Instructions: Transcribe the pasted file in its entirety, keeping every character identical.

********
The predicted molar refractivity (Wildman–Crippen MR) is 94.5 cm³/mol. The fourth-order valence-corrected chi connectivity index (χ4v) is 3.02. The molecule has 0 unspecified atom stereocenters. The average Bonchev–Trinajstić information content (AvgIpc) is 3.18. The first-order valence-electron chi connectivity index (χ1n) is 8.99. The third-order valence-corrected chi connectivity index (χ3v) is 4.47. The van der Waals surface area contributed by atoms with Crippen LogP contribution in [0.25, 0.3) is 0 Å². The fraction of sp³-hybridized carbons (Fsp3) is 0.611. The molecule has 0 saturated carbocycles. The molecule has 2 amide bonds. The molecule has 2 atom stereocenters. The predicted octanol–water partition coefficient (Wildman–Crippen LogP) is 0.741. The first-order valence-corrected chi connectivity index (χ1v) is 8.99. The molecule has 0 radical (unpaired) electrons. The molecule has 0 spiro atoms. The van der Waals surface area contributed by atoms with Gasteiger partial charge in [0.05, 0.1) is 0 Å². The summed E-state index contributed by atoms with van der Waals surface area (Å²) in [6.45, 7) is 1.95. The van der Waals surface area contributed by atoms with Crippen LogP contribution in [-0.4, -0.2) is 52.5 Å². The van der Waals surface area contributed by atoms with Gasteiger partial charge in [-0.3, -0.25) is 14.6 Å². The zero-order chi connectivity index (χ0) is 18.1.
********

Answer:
The predicted molar refractivity (Wildman–Crippen MR) is 94.5 cm³/mol. The fourth-order valence-corrected chi connectivity index (χ4v) is 3.02. The molecule has 0 unspecified atom stereocenters. The average Bonchev–Trinajstić information content (AvgIpc) is 3.18. The first-order valence-electron chi connectivity index (χ1n) is 8.99. The third-order valence-corrected chi connectivity index (χ3v) is 4.47. The van der Waals surface area contributed by atoms with Crippen LogP contribution in [0.25, 0.3) is 0 Å². The fraction of sp³-hybridized carbons (Fsp3) is 0.611. The molecule has 0 saturated carbocycles. The molecule has 2 amide bonds. The molecule has 2 atom stereocenters. The predicted octanol–water partition coefficient (Wildman–Crippen LogP) is 0.741. The first-order valence-corrected chi connectivity index (χ1v) is 8.99. The molecule has 0 radical (unpaired) electrons. The molecule has 0 spiro atoms. The van der Waals surface area contributed by atoms with Gasteiger partial charge in [0.05, 0.1) is 0 Å². The summed E-state index contributed by atoms with van der Waals surface area (Å²) in [6.45, 7) is 1.95. The van der Waals surface area contributed by atoms with Crippen LogP contribution in [-0.4, -0.2) is 52.5 Å². The van der Waals surface area contributed by atoms with Gasteiger partial charge in [-0.3, -0.25) is 14.6 Å². The zero-order chi connectivity index (χ0) is 18.1.